"Musicianary" is a term that was used by a now extinct group of Tartars on the plains of Tibet who would send out rock and roll guitarists to spread the good news that Jesus has come to earth and made everything right between us and God if we will repent, trust him and be born again. It is thought to be a combination of the root words (pun intended) musical missionary. However, our documentation is sparse because those particular Tartars kept no written records except of the collections during Sunday School. Their IRS was worse than ours.
Q. So, how did you end up being a "Musicianary?"
I didn't want to sing for kids. Everyone knows kids are both small and age-challenged and cannot purchase product without assistance. But God got my attention through a series of nudges, the last one coming from Michael W Smith. Not THAT Michael W Smith, though. No. Wait! It WAS that one.
But once I had reconciled myself to the horrors of singing for kids, I heard Maurice Sendak tell someone that he didn't write books for kids, he just wrote books he liked himself and everybody told him they were for kids and he was OK with that. I thought God was no longer telling me my music was no good, he was saying that he could use music I like with kids! That helped set the tone of my ministry. I often wonder if I played electric cello if God could still use me. Well, not often, but I have wondered. Once. Now twice.
Q. We've noticed that your songs often have people jumping around. Is it possible to become more physically fit while watching you?
Working with kids is like being a cat wrangler. They're all over the place. And kids are gonna have fun with or without you. So the jumping around was kind of a defense mechanism to keep from completely losing control of the room, the event, and any chance of telling them about Jesus in some semblance of a quiet moment. It was that or tasers and cattle prods. Not wanting the lawsuits, I went with jumping around.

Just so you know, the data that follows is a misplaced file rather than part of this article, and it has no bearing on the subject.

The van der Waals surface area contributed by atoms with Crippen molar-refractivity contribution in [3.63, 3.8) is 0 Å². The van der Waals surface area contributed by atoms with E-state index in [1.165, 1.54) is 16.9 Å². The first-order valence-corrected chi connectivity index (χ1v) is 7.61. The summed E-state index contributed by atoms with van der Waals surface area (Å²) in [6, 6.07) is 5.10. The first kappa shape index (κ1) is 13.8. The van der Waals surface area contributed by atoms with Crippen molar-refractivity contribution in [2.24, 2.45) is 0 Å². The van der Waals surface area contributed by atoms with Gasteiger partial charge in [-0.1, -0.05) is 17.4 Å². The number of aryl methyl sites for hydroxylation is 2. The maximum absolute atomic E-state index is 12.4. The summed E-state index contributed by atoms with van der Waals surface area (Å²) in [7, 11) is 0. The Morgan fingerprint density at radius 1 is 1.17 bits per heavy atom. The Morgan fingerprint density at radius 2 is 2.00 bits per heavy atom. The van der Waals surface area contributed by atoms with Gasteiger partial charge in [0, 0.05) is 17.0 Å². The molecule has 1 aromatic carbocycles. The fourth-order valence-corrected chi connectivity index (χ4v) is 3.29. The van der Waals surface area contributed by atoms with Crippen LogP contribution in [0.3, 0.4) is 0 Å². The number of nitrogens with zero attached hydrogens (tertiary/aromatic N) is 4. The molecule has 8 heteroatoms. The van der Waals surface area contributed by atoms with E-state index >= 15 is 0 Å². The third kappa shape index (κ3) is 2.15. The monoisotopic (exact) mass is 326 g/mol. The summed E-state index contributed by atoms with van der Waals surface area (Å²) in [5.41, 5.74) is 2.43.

As far as the health benefits you allude to, you only have so many ticks of the clock, and if you want to waste them on exercise, it's totally your call.
Q. You focus a lot of your ministry on Tweens. What is it about this age group that appeals to you?
Once again, what is known in French theological terms as a "joyeux fumblette:" a happy accident. I just found myself being able to reach these guys. I think it's less me or what I do and more God's favor. But I did discover that as I focused on these 4th through 6th graders with my ministry, I did NOT lose the younger ones, whereas I could lose the older ones in a twinkling of an eye if I ministered on the younger level. Again, self-preservation took me to this tween ministry thing.
But all that aside, I think tweens absolutely rock. Hard. They have more going for them, in my opinion, than any age before or after. They still have a playful, imaginative outlook on life, but they can follow theological concepts better than most adults. I would rather teach a group of tweens than any other age for this very reason. They are the best focus of our resources if you go strictly by return on investment. Ministry to these guys has great yield!
Q. Tell us a bit about the books you've written for Tweens.
I wanted to be several places at once. Not like the transporter in Star Trek, but more like a vibrating electron that seemingly has two locations simultaneously. Never mind that. As a matter of fact, forget I even said the sentence starting with "Not like the transporter" and just go with wanting to be more effective. I had a lot of experience trying to reach the tween mind, and so naturally, I thought of multiplying this experience by writing workbooks that were not little children books with great graphics, or dumbed-down teen books. It was a lot of fun for me, and I learned a lot that I have of course forgotten so don't ask me. No, I remember most of it, go ahead and quiz me on it if you want.
The books are excursions into the basics of our faith: scriptural authority, Divine creation, following Jesus, sound doctrine, the Cross, Salvation, and what happens to our Christianity when it slams into our daily lives. Or as I call them, Designamentals, Cryptoleganomics, Alienplilgrimometry, Bibliotectonics, Salvificology, Orthodoctrines and Disciplification. OK, spell those and use them in a sentence.